recently, i have found myself easily irritated by the way other people act: the way they drive, they way they treat me in customer service, the way they treat our employees. the apparent lack of respect some people have for other people is bothersome.
my frustration with these things comes as much from these actions actually existing (and me witnessing them) as i see them in myself: quick to judge, critical of others, slow to admit fault, impatient, stubborn, and selfish.
i can get grumpy (my husband knows this). i am most certainly impatient. i get easily annoyed, as it is. perhaps it’s my fault and my blinders for good are on. but, at least recently, i’ve been aware of how we, as society, certainly have a knack for living for ourselves.
however, on my way to work one friday evening, i was listening to NPR and there was a story on about martha mullen. she’s a woman who has nothing in common with tamerlan tsarnaev (the older brother of the two boston bombers) but who went out of her way to find a burial spot for him. convicted by her faith and the belief that all people –regardless of actions, background, religion, etc– deserve a final resting place –to be returned to the earth from where we came– sought to find someone that would provide a plot of ground for the terrorist.
listening to the interview, i was suddenly struck w how selfless her act was. she did this for a man who is most certainly despised by what i can easily imagine is the far majority of the united states of america. she wasn’t condoning or excusing his acts. but, feeling it necessary to give him one last gesture of love as we all would hope to receive in our death, put her name and reputation on the line.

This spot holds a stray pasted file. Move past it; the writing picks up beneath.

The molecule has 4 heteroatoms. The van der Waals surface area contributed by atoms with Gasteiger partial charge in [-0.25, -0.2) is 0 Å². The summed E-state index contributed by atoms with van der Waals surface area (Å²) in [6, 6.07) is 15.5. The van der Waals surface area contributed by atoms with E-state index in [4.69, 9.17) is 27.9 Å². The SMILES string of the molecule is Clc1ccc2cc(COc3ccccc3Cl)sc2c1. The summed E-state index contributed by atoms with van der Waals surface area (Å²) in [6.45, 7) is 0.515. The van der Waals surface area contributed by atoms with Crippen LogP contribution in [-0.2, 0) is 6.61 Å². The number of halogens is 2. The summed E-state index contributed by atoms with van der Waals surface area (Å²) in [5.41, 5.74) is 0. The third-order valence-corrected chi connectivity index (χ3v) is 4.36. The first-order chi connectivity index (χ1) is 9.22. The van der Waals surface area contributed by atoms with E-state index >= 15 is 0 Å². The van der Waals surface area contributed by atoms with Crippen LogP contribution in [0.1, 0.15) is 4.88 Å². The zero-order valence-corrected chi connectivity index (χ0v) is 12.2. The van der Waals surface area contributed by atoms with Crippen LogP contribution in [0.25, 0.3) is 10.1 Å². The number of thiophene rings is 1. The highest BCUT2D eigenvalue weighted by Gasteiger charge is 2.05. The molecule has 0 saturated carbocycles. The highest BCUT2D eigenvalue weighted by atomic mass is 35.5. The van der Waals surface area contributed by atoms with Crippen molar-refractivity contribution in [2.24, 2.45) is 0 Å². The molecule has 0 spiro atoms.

i’m crying listening to this, certain i would not do the same she did. and then a bunch of cars slowed down in front of me on a very busy thoroughfare into denver. as i neared, it became apparent that at least two or three cars had stopped to help a (very) old woman whose car had broken down (or run out of gas). they were either pushing her car or using their cars to help redirect fast traffic so that everyone involved could get themselves and this old woman to a safe spot.
then i wept.
for in my cynicism — which perhaps came from being too tired and having to juggle too many things and feeling a bit isolated– these people on the radio and in the cars popped up into my hearing and vision and demonstrated two very brave and selfless acts. they demonstrated that while life is not perfect and awful things happen (and always will) and people are grumpy (including me), the world is good.
photo by @frankiebushell
the fine people behind the denver bloggers’ association asked me to speak at their most recent meet-up about how my blog has gotten to where it is since i first started it in 2009. it was interesting for me to reflect on my little space on the interwebs and rather exciting to speak in front of an audience (i haven’t done that since college!).
below is the gist of what i spoke about.